May 15, 2013 |
Two truck drivers have sued one of Southern California's largest trucking companies, alleging they were denied breaks, lunch hours and overtime because they were treated as independent contractors rather than employees of Harbor Express Inc. The lawsuit filed this week is one of several complaints lodged against trucking companies in recent years and is seeking class-action status. Lawyers for the plaintiffs said it could affect as many as 400 truck drivers who worked for the Wilmington-based company since May 2009.
December 3, 2012 |
The strike at the ports of Los Angeles and Long Beach entered its second week Monday. The strike has pitted the 800-member International Longshore and Warehouse Union Local 63 Office Clerical Unit against some of the world's biggest shipping lines and terminal operators. It has shut down 10 of the 14 cargo container terminals at the nation's busiest seaport complex. Join us for a live video chat at 3 p.m. on the economic impact of the strike and prospects for resolution. Assistant business editor Nancy Rivera Brooks will be talking with Art Wong, a spokesman for the Port of Long Beach.
February 15, 2012 |
The nation's busiest seaport complex had its best January since the recession, moving more cargo containers in that month than all but eight other U.S. ports usually move in an entire year. The trade numbers from San Pedro Harbor also showed the increasing importance of exports at the Ports of Los Angeles and Long Beach, which rank first and second in the U.S. for container cargo. As recently as five years ago, imports outnumbered exports by more than 3 to 1. But in January, the gap had shrunk to a little more than 2 to 1. There hasn't been a sharp decrease in the U.S. trade deficit, but Los Angeles and Long Beach have done well in luring more customers who ship goods overseas, according to economist Paul Bingham.
August 23, 2009 |
The ports of Los Angeles and Long Beach are so busy that they move more cargo than the next five largest U.S. ports combined. They're so efficient that they process more international trade in one month than most North American harbors handle in an entire year. Now the friendly rivals are leading the way into unexpected waters: attracting, testing and funding cutting-edge technology to reduce emissions and fuel consumption at the ports. Even as their revenues declined and their budgets shrank in the worst global recession in more than 60 years, the twin ports have become accidental venture capitalists of sorts in the world of green technology.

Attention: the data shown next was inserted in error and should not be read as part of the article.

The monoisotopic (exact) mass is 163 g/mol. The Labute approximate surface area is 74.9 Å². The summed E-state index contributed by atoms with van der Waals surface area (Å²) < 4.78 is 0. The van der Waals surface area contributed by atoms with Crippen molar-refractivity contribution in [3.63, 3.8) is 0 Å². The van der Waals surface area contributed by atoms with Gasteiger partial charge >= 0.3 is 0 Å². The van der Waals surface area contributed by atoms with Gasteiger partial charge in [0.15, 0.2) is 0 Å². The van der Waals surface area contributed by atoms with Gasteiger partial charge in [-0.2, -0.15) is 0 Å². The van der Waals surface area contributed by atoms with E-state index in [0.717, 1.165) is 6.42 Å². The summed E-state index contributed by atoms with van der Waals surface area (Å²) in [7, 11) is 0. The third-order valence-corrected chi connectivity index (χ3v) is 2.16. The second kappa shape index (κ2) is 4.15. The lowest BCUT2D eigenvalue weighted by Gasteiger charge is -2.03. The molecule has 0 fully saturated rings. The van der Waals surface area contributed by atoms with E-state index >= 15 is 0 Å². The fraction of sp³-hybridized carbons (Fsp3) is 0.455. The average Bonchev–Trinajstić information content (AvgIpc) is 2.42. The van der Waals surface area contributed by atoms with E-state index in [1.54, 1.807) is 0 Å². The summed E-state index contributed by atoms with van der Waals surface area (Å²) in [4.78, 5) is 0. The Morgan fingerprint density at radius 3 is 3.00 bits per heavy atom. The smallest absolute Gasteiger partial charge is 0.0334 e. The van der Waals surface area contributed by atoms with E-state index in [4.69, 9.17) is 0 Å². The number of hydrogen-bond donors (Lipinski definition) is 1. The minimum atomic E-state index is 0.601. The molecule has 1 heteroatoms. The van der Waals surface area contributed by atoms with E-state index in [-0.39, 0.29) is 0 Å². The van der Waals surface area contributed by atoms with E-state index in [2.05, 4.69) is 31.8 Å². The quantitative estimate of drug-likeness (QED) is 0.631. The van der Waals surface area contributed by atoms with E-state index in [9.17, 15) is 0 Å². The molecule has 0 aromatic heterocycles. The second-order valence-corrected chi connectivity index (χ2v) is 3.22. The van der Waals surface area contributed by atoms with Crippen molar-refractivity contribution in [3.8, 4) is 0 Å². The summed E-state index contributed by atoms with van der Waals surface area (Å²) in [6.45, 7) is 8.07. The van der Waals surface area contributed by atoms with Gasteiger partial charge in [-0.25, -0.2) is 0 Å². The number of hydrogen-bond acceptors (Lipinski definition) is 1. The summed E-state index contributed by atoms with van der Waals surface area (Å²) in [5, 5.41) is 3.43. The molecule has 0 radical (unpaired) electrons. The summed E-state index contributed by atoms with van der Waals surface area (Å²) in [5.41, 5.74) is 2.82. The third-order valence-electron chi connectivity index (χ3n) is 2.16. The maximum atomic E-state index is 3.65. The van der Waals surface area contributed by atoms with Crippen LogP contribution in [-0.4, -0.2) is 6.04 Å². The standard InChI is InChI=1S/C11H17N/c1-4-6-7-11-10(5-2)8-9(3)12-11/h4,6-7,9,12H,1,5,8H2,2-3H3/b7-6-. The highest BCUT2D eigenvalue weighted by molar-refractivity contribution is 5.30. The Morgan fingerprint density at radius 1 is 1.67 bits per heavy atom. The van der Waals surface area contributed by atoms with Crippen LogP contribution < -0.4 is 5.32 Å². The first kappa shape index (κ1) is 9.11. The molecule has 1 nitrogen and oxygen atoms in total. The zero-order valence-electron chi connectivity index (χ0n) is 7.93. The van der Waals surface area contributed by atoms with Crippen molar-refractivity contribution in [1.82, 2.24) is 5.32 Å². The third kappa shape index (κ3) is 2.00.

February 9, 2013 |
Members of a small clerks union have voted down a proposed contract, which raises the prospect of restarting the strike that paralyzed the ports of Los Angeles and Long Beach for eight days late last year. Bargaining units of the 800-member International Longshore and Warehouse Union Local 63 Office Clerical Unit failed to ratify the tentative contract with harbor employers in voting that ended this week. The union and employers aren't talking about why some members went thumbs down on a settlement, which was celebrated by both sides at its Dec. 4 unveiling and initially appeared headed toward easy ratification.
November 30, 2012 |
The small band of strikers that has effectively shut down the nation's busiest shipping complex forced two huge cargo ships to head for other ports Thursday and kept at least three others away, hobbling an economic powerhouse in Southern California. The disruption is costing an estimated $1 billion a day at the ports of Los Angeles and Long Beach, on which some 600,000 truckers, dockworkers, trading companies and others depend for their livelihoods. "The longer it goes, the more the impacts increase," said Paul Bingham, an economist with infrastructure consulting firm CDM Smith.